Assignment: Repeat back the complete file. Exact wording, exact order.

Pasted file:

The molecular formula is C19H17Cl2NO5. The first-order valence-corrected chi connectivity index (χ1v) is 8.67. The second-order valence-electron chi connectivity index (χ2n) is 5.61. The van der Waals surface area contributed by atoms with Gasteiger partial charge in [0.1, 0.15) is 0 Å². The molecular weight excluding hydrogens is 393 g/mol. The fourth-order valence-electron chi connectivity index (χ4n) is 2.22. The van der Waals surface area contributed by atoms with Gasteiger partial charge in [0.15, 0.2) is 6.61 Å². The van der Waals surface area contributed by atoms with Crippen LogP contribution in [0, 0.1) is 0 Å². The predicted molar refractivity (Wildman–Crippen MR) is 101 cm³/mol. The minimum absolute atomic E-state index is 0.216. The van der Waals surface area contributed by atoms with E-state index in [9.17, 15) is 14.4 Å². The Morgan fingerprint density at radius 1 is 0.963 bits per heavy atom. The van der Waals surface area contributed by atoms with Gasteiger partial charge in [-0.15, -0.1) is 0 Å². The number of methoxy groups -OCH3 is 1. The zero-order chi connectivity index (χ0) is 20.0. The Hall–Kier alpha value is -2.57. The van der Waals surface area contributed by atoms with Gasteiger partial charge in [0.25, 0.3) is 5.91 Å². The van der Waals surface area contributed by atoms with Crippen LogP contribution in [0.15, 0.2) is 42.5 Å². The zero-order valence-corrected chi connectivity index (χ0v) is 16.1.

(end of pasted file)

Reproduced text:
The molecular formula is C19H17Cl2NO5. The first-order valence-corrected chi connectivity index (χ1v) is 8.67. The second-order valence-electron chi connectivity index (χ2n) is 5.61. The van der Waals surface area contributed by atoms with Gasteiger partial charge in [0.1, 0.15) is 0 Å². The molecular weight excluding hydrogens is 393 g/mol. The fourth-order valence-electron chi connectivity index (χ4n) is 2.22. The van der Waals surface area contributed by atoms with Gasteiger partial charge in [0.15, 0.2) is 6.61 Å². The van der Waals surface area contributed by atoms with Crippen LogP contribution in [0, 0.1) is 0 Å². The predicted molar refractivity (Wildman–Crippen MR) is 101 cm³/mol. The minimum absolute atomic E-state index is 0.216. The van der Waals surface area contributed by atoms with E-state index in [9.17, 15) is 14.4 Å². The Morgan fingerprint density at radius 1 is 0.963 bits per heavy atom. The van der Waals surface area contributed by atoms with Gasteiger partial charge in [-0.15, -0.1) is 0 Å². The number of methoxy groups -OCH3 is 1. The zero-order chi connectivity index (χ0) is 20.0. The Hall–Kier alpha value is -2.57. The van der Waals surface area contributed by atoms with Gasteiger partial charge in [0.25, 0.3) is 5.91 Å². The van der Waals surface area contributed by atoms with Crippen LogP contribution in [0.15, 0.2) is 42.5 Å². The zero-order valence-corrected chi connectivity index (χ0v) is 16.1.